Saturday, February 2, 2008

Apple Soup

Life Balance: a feat we try to achieve while searching to be the best that we can we, while simultaneously raising our children to do the same. This is the equilibrium in our inner life force whereby our heartbeat matches the divine force that exists all around us. When this life balance peaks, our sense of peace, joy, love and wisdom act as one with our very soul.

It's a cold dreary February day in Buffalo. Slushy snow, melting into rivers on the driveways, soaks us up to our ankles. Snow boots quickly remind us why they are not rain boots. The dampness permeates our guts and bones, making me feel like a little old lady in a rainstorm.

I crank the heat up. Get out the comforters. Throw on an extra sweater. Heat up the rice neck warmer in the microwave for 3 minutes. Still cold. I would really like 30 minutes of slow, deep kisses to warm me up, but its twin movie time, so I must make do.

Luke decides to make Apple Crisp. Does he pull out my recipe file and look for my version, handwritten in my 15 year old cursive? Does he go to my favorite baking bible, The Fanny Farmer Cookbook? No, of course not, that's old school. He goes to the internet, searches the Food Network and checks out recipes. Finds one, writes it out on torn corner of a piece of paper, and begins to cook.

I stay out of it, barely, as I answer the 95 questions. "Mom, how many apples should I use? Where are the measuring cups? Where are the teaspoons? Can I use this margarine? Which oven should I use? How big of a pan should I make?" And so on, and so on.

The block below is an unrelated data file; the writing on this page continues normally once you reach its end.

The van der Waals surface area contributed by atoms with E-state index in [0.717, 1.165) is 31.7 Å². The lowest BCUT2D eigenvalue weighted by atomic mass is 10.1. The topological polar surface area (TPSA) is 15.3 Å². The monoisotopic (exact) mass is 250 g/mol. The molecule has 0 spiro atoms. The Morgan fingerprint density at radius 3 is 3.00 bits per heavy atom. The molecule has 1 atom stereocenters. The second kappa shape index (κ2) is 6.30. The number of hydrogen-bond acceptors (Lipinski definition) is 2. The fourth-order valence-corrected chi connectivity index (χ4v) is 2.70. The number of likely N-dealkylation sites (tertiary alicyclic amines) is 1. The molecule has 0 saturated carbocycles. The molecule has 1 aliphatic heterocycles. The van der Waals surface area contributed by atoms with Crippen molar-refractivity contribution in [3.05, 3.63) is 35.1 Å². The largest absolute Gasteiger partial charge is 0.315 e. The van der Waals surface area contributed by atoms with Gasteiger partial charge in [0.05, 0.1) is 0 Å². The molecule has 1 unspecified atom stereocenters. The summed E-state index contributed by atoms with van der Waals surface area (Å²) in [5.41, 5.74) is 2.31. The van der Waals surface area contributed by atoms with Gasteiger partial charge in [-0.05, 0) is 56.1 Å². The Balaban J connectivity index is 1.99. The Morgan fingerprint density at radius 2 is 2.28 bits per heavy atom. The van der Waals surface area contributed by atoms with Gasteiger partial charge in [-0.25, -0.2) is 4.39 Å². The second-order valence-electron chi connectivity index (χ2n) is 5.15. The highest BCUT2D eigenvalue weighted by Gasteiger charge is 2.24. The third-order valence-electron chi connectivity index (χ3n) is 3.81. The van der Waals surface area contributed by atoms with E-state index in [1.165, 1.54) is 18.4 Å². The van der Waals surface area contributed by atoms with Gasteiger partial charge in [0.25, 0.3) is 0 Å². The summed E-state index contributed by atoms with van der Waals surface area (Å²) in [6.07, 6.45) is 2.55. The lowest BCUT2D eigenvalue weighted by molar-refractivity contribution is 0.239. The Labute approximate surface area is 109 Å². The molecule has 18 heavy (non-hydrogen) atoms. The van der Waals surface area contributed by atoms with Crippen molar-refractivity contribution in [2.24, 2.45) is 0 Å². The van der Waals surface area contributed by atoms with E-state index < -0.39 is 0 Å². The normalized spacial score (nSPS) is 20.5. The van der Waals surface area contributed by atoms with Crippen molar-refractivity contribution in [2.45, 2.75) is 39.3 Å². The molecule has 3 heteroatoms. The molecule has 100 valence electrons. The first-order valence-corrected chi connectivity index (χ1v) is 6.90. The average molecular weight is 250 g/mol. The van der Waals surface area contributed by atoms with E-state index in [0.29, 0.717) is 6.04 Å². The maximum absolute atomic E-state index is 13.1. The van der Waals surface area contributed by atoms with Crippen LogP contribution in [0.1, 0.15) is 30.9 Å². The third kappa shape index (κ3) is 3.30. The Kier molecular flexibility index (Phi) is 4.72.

He peels, cores, cuts, mixes and stirs. "Mom, it's kinda runny." Hmm, add some more brown sugar and flour, and some walnuts, it should be good. Bake it. Pull it out. Smells delicious.

But it looks like soup. The whole 13 x 9 pan is under juice. The apples are barely visible. We quickly dub it apple soup and dig in. Wow, those apples were hot, but good. We take it back to the living room to watch the Disney channel. Maggie is buried under a blanket. She asked to be covered up, so I proceeded to give her the bake potato wrap. Had her lean forward, and I wrapped and tucked and covered her up. Pulled down the top so she could breathe. She looks like we could bake her.

Finally, all wrapped up like potatoes, eating their soup, watching TV together, there is a few minutes of peace and harmony. We all smile and feel good. It's nice. But then we finish.

"Take my bowl. No, you take my bowl to the kitchen. You. No You. It's your turn. Is not. Is too."

Yes, a normal Saturday night at last. The soup hadn't turned them into mini-adults. I can stop worrying now. Well, for a few minutes anyhow. I have bowls to take to the kitchen.

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